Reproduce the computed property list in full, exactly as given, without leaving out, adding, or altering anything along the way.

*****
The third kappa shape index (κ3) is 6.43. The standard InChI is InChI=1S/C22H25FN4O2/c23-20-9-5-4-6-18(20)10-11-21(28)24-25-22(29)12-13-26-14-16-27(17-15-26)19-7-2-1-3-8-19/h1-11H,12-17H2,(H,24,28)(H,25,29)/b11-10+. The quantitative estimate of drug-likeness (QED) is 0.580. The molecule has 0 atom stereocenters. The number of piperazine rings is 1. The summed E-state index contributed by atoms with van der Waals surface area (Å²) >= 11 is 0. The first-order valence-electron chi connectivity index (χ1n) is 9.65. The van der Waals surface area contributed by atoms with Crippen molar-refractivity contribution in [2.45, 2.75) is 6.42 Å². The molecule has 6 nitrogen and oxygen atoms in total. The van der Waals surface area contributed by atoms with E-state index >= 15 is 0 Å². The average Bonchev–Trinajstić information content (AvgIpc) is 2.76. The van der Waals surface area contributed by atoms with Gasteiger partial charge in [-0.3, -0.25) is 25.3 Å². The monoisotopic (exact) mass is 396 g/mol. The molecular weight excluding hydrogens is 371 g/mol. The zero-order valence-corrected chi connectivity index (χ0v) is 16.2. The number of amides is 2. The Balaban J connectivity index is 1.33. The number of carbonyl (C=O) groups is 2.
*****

The third kappa shape index (κ3) is 6.43. The standard InChI is InChI=1S/C22H25FN4O2/c23-20-9-5-4-6-18(20)10-11-21(28)24-25-22(29)12-13-26-14-16-27(17-15-26)19-7-2-1-3-8-19/h1-11H,12-17H2,(H,24,28)(H,25,29)/b11-10+. The quantitative estimate of drug-likeness (QED) is 0.580. The molecule has 0 atom stereocenters. The number of piperazine rings is 1. The summed E-state index contributed by atoms with van der Waals surface area (Å²) >= 11 is 0. The first-order valence-electron chi connectivity index (χ1n) is 9.65. The van der Waals surface area contributed by atoms with Crippen molar-refractivity contribution in [2.45, 2.75) is 6.42 Å². The molecule has 6 nitrogen and oxygen atoms in total. The van der Waals surface area contributed by atoms with E-state index >= 15 is 0 Å². The average Bonchev–Trinajstić information content (AvgIpc) is 2.76. The van der Waals surface area contributed by atoms with Gasteiger partial charge in [-0.3, -0.25) is 25.3 Å². The monoisotopic (exact) mass is 396 g/mol. The molecular weight excluding hydrogens is 371 g/mol. The zero-order valence-corrected chi connectivity index (χ0v) is 16.2. The number of amides is 2. The Balaban J connectivity index is 1.33. The number of carbonyl (C=O) groups is 2.